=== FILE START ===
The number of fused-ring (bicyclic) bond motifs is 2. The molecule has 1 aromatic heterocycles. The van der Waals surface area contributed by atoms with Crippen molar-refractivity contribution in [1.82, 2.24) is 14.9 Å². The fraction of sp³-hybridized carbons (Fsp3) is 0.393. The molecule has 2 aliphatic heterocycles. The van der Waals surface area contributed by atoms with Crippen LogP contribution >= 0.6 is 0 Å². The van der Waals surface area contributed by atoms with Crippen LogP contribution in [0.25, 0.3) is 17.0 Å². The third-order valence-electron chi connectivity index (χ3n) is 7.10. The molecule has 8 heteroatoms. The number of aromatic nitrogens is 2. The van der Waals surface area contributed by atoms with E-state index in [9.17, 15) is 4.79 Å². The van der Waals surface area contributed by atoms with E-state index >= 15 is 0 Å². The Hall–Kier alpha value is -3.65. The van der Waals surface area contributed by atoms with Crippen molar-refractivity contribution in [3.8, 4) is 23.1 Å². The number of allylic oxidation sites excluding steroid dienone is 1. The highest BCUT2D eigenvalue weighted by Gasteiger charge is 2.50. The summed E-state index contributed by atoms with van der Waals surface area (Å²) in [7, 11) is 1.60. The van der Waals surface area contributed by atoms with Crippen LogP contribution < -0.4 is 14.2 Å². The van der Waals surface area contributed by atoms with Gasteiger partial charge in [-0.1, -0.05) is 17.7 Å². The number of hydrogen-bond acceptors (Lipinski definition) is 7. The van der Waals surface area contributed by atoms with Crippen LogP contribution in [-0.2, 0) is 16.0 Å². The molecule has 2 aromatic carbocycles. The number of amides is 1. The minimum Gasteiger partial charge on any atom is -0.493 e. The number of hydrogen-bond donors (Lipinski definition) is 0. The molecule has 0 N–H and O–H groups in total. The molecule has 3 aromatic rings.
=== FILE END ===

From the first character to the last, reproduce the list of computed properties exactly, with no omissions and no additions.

The number of fused-ring (bicyclic) bond motifs is 2. The molecule has 1 aromatic heterocycles. The van der Waals surface area contributed by atoms with Crippen molar-refractivity contribution in [1.82, 2.24) is 14.9 Å². The fraction of sp³-hybridized carbons (Fsp3) is 0.393. The molecule has 2 aliphatic heterocycles. The van der Waals surface area contributed by atoms with Crippen LogP contribution >= 0.6 is 0 Å². The van der Waals surface area contributed by atoms with Crippen LogP contribution in [0.25, 0.3) is 17.0 Å². The third-order valence-electron chi connectivity index (χ3n) is 7.10. The molecule has 8 heteroatoms. The number of aromatic nitrogens is 2. The van der Waals surface area contributed by atoms with E-state index in [9.17, 15) is 4.79 Å². The van der Waals surface area contributed by atoms with E-state index >= 15 is 0 Å². The Hall–Kier alpha value is -3.65. The van der Waals surface area contributed by atoms with Crippen molar-refractivity contribution in [3.8, 4) is 23.1 Å². The number of allylic oxidation sites excluding steroid dienone is 1. The highest BCUT2D eigenvalue weighted by Gasteiger charge is 2.50. The summed E-state index contributed by atoms with van der Waals surface area (Å²) in [7, 11) is 1.60. The van der Waals surface area contributed by atoms with Crippen LogP contribution < -0.4 is 14.2 Å². The van der Waals surface area contributed by atoms with Gasteiger partial charge in [-0.1, -0.05) is 17.7 Å². The number of hydrogen-bond acceptors (Lipinski definition) is 7. The van der Waals surface area contributed by atoms with Crippen LogP contribution in [-0.2, 0) is 16.0 Å². The molecule has 2 aromatic carbocycles. The number of amides is 1. The minimum Gasteiger partial charge on any atom is -0.493 e. The number of hydrogen-bond donors (Lipinski definition) is 0. The molecule has 0 N–H and O–H groups in total. The molecule has 3 aromatic rings.